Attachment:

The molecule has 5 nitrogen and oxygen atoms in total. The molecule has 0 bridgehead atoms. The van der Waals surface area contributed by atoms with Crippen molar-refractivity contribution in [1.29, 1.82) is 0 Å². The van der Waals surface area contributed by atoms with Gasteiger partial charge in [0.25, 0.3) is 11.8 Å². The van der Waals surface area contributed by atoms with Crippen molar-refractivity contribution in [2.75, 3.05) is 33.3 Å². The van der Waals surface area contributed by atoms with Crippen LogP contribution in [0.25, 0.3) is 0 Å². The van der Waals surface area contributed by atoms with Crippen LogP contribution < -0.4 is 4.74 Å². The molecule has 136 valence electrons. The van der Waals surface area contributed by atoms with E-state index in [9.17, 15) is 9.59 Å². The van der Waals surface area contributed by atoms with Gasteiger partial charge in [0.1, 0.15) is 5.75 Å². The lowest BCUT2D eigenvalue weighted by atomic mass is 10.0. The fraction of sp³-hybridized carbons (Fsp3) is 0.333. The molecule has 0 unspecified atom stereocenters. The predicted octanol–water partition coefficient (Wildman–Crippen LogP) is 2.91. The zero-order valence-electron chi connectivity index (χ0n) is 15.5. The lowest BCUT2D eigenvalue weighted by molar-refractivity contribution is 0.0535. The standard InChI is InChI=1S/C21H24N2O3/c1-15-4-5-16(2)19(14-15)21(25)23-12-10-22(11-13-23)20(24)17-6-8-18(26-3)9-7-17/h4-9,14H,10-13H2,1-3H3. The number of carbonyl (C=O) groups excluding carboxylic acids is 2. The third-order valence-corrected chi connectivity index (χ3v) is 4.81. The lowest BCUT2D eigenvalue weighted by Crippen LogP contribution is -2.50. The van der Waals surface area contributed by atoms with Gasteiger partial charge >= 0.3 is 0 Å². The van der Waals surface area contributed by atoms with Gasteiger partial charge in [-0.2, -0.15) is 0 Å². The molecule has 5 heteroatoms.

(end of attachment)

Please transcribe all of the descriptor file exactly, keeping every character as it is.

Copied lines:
The molecule has 5 nitrogen and oxygen atoms in total. The molecule has 0 bridgehead atoms. The van der Waals surface area contributed by atoms with Crippen molar-refractivity contribution in [1.29, 1.82) is 0 Å². The van der Waals surface area contributed by atoms with Gasteiger partial charge in [0.25, 0.3) is 11.8 Å². The van der Waals surface area contributed by atoms with Crippen molar-refractivity contribution in [2.75, 3.05) is 33.3 Å². The van der Waals surface area contributed by atoms with Crippen LogP contribution in [0.25, 0.3) is 0 Å². The van der Waals surface area contributed by atoms with Crippen LogP contribution < -0.4 is 4.74 Å². The molecule has 136 valence electrons. The van der Waals surface area contributed by atoms with E-state index in [9.17, 15) is 9.59 Å². The van der Waals surface area contributed by atoms with Gasteiger partial charge in [0.1, 0.15) is 5.75 Å². The lowest BCUT2D eigenvalue weighted by atomic mass is 10.0. The fraction of sp³-hybridized carbons (Fsp3) is 0.333. The molecule has 0 unspecified atom stereocenters. The predicted octanol–water partition coefficient (Wildman–Crippen LogP) is 2.91. The zero-order valence-electron chi connectivity index (χ0n) is 15.5. The lowest BCUT2D eigenvalue weighted by molar-refractivity contribution is 0.0535. The standard InChI is InChI=1S/C21H24N2O3/c1-15-4-5-16(2)19(14-15)21(25)23-12-10-22(11-13-23)20(24)17-6-8-18(26-3)9-7-17/h4-9,14H,10-13H2,1-3H3. The number of carbonyl (C=O) groups excluding carboxylic acids is 2. The third-order valence-corrected chi connectivity index (χ3v) is 4.81. The lowest BCUT2D eigenvalue weighted by Crippen LogP contribution is -2.50. The van der Waals surface area contributed by atoms with Gasteiger partial charge >= 0.3 is 0 Å². The van der Waals surface area contributed by atoms with Gasteiger partial charge in [-0.2, -0.15) is 0 Å². The molecule has 5 heteroatoms.